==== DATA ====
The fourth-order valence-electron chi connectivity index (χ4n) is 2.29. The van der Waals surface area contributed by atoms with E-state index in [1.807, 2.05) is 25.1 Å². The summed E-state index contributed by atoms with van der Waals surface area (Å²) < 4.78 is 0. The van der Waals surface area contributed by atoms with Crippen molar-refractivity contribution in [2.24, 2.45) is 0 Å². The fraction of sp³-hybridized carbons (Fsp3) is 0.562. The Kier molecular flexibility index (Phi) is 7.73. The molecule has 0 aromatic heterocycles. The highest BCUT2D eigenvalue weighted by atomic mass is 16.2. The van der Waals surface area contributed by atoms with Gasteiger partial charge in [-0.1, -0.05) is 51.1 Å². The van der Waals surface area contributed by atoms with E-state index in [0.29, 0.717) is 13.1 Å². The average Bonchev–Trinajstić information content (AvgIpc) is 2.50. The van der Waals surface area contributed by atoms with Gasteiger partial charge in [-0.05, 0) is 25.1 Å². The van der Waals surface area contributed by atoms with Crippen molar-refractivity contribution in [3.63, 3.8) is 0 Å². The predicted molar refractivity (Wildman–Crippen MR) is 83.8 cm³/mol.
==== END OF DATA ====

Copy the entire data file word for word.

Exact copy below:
The fourth-order valence-electron chi connectivity index (χ4n) is 2.29. The van der Waals surface area contributed by atoms with E-state index in [1.807, 2.05) is 25.1 Å². The summed E-state index contributed by atoms with van der Waals surface area (Å²) < 4.78 is 0. The van der Waals surface area contributed by atoms with Crippen molar-refractivity contribution in [2.24, 2.45) is 0 Å². The fraction of sp³-hybridized carbons (Fsp3) is 0.562. The Kier molecular flexibility index (Phi) is 7.73. The molecule has 0 aromatic heterocycles. The highest BCUT2D eigenvalue weighted by atomic mass is 16.2. The van der Waals surface area contributed by atoms with Gasteiger partial charge in [-0.1, -0.05) is 51.1 Å². The van der Waals surface area contributed by atoms with E-state index in [0.29, 0.717) is 13.1 Å². The average Bonchev–Trinajstić information content (AvgIpc) is 2.50. The van der Waals surface area contributed by atoms with Gasteiger partial charge in [-0.05, 0) is 25.1 Å². The van der Waals surface area contributed by atoms with Crippen molar-refractivity contribution in [3.63, 3.8) is 0 Å². The predicted molar refractivity (Wildman–Crippen MR) is 83.8 cm³/mol.